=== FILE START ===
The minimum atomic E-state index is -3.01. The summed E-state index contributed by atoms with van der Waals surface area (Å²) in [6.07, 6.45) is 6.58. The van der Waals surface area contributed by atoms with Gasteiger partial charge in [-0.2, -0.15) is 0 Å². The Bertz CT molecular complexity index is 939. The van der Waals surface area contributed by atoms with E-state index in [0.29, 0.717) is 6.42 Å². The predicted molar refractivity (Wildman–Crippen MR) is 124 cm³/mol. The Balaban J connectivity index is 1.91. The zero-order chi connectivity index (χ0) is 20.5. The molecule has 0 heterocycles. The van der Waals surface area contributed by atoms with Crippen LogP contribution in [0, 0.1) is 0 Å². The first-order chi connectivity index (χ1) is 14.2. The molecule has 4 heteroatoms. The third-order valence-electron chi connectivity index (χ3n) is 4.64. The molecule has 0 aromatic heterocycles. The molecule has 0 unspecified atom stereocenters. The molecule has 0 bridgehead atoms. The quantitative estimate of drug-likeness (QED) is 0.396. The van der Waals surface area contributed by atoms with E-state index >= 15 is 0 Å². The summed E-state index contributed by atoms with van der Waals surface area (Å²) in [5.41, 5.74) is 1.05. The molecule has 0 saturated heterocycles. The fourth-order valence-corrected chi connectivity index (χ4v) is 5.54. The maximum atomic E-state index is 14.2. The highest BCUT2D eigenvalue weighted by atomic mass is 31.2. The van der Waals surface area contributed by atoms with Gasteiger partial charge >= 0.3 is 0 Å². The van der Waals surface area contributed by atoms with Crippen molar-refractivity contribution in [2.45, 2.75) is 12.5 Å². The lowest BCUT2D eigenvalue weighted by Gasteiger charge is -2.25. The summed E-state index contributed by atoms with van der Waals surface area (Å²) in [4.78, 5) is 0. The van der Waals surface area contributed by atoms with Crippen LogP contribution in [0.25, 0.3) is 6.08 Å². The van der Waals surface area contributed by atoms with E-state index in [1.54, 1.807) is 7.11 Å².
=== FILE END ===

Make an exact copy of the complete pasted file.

The minimum atomic E-state index is -3.01. The summed E-state index contributed by atoms with van der Waals surface area (Å²) in [6.07, 6.45) is 6.58. The van der Waals surface area contributed by atoms with Gasteiger partial charge in [-0.2, -0.15) is 0 Å². The Bertz CT molecular complexity index is 939. The van der Waals surface area contributed by atoms with E-state index in [0.29, 0.717) is 6.42 Å². The predicted molar refractivity (Wildman–Crippen MR) is 124 cm³/mol. The Balaban J connectivity index is 1.91. The zero-order chi connectivity index (χ0) is 20.5. The molecule has 0 heterocycles. The van der Waals surface area contributed by atoms with Crippen LogP contribution in [0, 0.1) is 0 Å². The first-order chi connectivity index (χ1) is 14.2. The molecule has 4 heteroatoms. The third-order valence-electron chi connectivity index (χ3n) is 4.64. The molecule has 0 aromatic heterocycles. The molecule has 0 unspecified atom stereocenters. The molecule has 0 bridgehead atoms. The quantitative estimate of drug-likeness (QED) is 0.396. The van der Waals surface area contributed by atoms with E-state index >= 15 is 0 Å². The summed E-state index contributed by atoms with van der Waals surface area (Å²) in [5.41, 5.74) is 1.05. The molecule has 0 saturated heterocycles. The fourth-order valence-corrected chi connectivity index (χ4v) is 5.54. The maximum atomic E-state index is 14.2. The highest BCUT2D eigenvalue weighted by atomic mass is 31.2. The van der Waals surface area contributed by atoms with Gasteiger partial charge >= 0.3 is 0 Å². The van der Waals surface area contributed by atoms with Crippen molar-refractivity contribution in [2.45, 2.75) is 12.5 Å². The lowest BCUT2D eigenvalue weighted by Gasteiger charge is -2.25. The summed E-state index contributed by atoms with van der Waals surface area (Å²) in [4.78, 5) is 0. The van der Waals surface area contributed by atoms with Crippen LogP contribution in [0.25, 0.3) is 6.08 Å². The van der Waals surface area contributed by atoms with E-state index in [1.54, 1.807) is 7.11 Å².